Wednesday, June 22, 2011

The Dilemma of Ethics

In the July/August 2011 issue of Discover, Kristin Ohlson writes about some research being done about ethics through neuroscience ("The End of Morality"). At the heart of the research, cognititve scientists Joshua Greene and Fiery Cushman took scans of subjects' brains while they were working through true ethical dilemmas. These dilemmas were the sort anyone who has ever taken an undergraduate philosophical ethics course would be familiar with. Each dilemma offers only two options, neither of which is an easy choice. For example, they used the trolley dilemma, where the subject is asked to imagine an out of control trolley hurtling down the track toward five people. But then the subject sees a switch that will divert the trolley to another track where it will miss the five, but will kill another person on that track. Or a variation where the subject is standing on a ledge above the track. Beside him or her, there is a person large enough that if he is pushed onto the track he will stop the trolley but will be killed in the process. The study asks if it is justifiable to kill one for the sake of more? Do you push one to his death to save five? Do you let the five die because of the one?

Joshua Greene sees our moral choices not based on anything other than the machinations of the brain. He talks about our brains being at war between the two options presented. One option is always a utilitarian option, that is, the greatest good for the greatest number. This option is best represented by John Stuart Mill's philosophy. The other option is best represented by Immanuel Kant who believed that moral laws were untouchable. As such there were lines that cannot be crossed, like "It is always wrong to kill" meant the five would die in the trolley scenario.

The research is fascinating. There are literally two different portions of the brain at war with one another when working through these decisions. The older portion of the brain seems to be the one that holds to the hardline of the moral truth. It takes significantly more time and energy to utilize the portion of the brain that is making the decision to kill one instead of five. Reason was trumping instinctual, emotional behavior it seemed. For Greene this was telling. He said, "You have these gut reactions and they feel authoritative, like the voice of God or your conscience." But they are not, Ohlson writes. "These powerful instincts are not commands from a higher power, they are just emotions hardwired into the brain. Our first reaction under pressure--the default response--is to go with our gut. It takes more time and far more brain power to reason the situation out."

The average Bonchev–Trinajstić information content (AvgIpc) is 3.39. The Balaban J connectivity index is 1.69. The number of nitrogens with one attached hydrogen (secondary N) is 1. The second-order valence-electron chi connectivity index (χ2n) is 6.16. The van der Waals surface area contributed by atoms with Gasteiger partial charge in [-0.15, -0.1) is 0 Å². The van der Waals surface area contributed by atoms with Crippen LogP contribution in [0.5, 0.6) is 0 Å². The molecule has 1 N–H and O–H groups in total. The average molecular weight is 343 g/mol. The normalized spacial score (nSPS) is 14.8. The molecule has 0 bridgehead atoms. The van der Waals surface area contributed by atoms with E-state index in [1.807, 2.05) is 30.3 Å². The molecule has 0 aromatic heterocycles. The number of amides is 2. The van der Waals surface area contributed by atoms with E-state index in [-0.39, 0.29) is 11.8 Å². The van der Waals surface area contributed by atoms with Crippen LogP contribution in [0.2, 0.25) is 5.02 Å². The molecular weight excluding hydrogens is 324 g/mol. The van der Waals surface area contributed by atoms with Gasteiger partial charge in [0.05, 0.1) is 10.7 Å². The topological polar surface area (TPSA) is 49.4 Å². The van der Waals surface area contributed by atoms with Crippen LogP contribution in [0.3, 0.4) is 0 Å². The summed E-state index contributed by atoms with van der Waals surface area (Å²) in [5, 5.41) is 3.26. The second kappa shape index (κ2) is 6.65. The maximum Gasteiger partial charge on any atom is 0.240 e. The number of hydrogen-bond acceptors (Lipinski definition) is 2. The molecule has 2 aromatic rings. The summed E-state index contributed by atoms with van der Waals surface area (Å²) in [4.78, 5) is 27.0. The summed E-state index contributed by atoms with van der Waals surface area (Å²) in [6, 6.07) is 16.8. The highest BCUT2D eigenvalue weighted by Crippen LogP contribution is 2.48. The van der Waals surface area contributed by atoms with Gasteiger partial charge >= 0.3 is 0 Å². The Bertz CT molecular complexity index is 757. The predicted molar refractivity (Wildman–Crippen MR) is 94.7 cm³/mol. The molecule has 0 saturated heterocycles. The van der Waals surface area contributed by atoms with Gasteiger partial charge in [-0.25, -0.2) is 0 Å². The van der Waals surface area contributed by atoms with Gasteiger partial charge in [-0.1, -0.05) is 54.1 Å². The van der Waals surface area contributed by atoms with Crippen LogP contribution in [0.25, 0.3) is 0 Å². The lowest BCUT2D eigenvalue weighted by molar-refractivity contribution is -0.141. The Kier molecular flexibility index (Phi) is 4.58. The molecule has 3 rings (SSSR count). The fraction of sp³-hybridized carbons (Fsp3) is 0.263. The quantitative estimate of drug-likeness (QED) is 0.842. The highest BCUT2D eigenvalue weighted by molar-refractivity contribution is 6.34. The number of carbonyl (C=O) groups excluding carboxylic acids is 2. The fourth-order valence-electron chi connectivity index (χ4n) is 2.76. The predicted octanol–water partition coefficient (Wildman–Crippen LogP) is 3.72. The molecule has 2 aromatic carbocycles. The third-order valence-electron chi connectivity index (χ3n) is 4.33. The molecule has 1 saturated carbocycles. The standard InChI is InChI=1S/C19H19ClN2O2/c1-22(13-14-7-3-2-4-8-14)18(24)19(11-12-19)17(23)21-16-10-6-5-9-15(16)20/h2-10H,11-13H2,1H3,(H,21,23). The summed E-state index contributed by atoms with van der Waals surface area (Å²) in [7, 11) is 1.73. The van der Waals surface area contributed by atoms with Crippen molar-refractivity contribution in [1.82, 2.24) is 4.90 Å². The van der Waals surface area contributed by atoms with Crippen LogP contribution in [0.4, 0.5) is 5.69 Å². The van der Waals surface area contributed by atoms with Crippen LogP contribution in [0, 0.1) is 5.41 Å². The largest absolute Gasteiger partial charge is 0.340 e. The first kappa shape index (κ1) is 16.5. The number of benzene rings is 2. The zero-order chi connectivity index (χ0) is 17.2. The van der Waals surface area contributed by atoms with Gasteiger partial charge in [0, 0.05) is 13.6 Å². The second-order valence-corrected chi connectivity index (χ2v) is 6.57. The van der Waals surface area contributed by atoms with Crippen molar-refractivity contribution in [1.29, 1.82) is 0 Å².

Whether in academic situations or even in casual conversation among philosophically-minded friends, these dilemmas are common. They can provide great consternation and heated debate. This consternation and debate is precisely why philosophers want to reduce situations to do-this-or-do-that scenarios. Never is there any freedom to think about any other possibilities. They create an inherently strained situation where we are damned no matter which option we choose.

And this is precisely the dilemma of ethics. Not the dilemma of the situation, mind you, but the dilemma of ethics itself. Is ethics about discovering which is the right choice and which is the wrong choice? If so, then ethics is doomed. For if nothing else, these manufactured situations show the brokenness of our existence. Neither choice is right nor wrong. But both are sinful since they show the broken relationships that we must endure in this fallen world. In every scenario we are pitted against competing goods, goods that would not be a problem if the power of sin would not be present to divide and separate us and even our thought processes.

Do we treat ethics as a series of manufactured scenarios where we pretend to choose right from wrong? Or do we treat ethics as something else? If we try to reduce everything to the unsolvable, we give sway to the power of sin and place ourselves under its sway. After all, the fruit that Adam and Eve eat is from the Tree of Knowledge of Good and Evil. When we use these scenarios to make decisions we are playing God. Perhaps that is their draw. We feel like we are in control and the only entity that can make something happen.

But what if ethics were something else entirely? What if ethics were about the character of an individual, or more precisely, an individual within a particular community? The philosophers talk as if humans come to these situations untutored, blank slates that have yet to be written upon. This of course is not the case. We all come having been shaped in one way or another by, at the very least, the world around us. In reality, our actions are shaped by many things. Fire fighters don't simply react to their situations. They train and drill so that rather than reacting to a scenario, they respond with the training given to them.

Our lives can be shaped by the communities that we belong to. For Christians, the primary shaping and forming should be done by the Church (I will not go into here if that is actually happening). The Church should form its people to respond in ways that are faithful to the life of the Trinity, into which we are brought and which is testified to in scripture. And maybe instead of wondering whether we should push another person off the ledge, we would lay down our lives instead?

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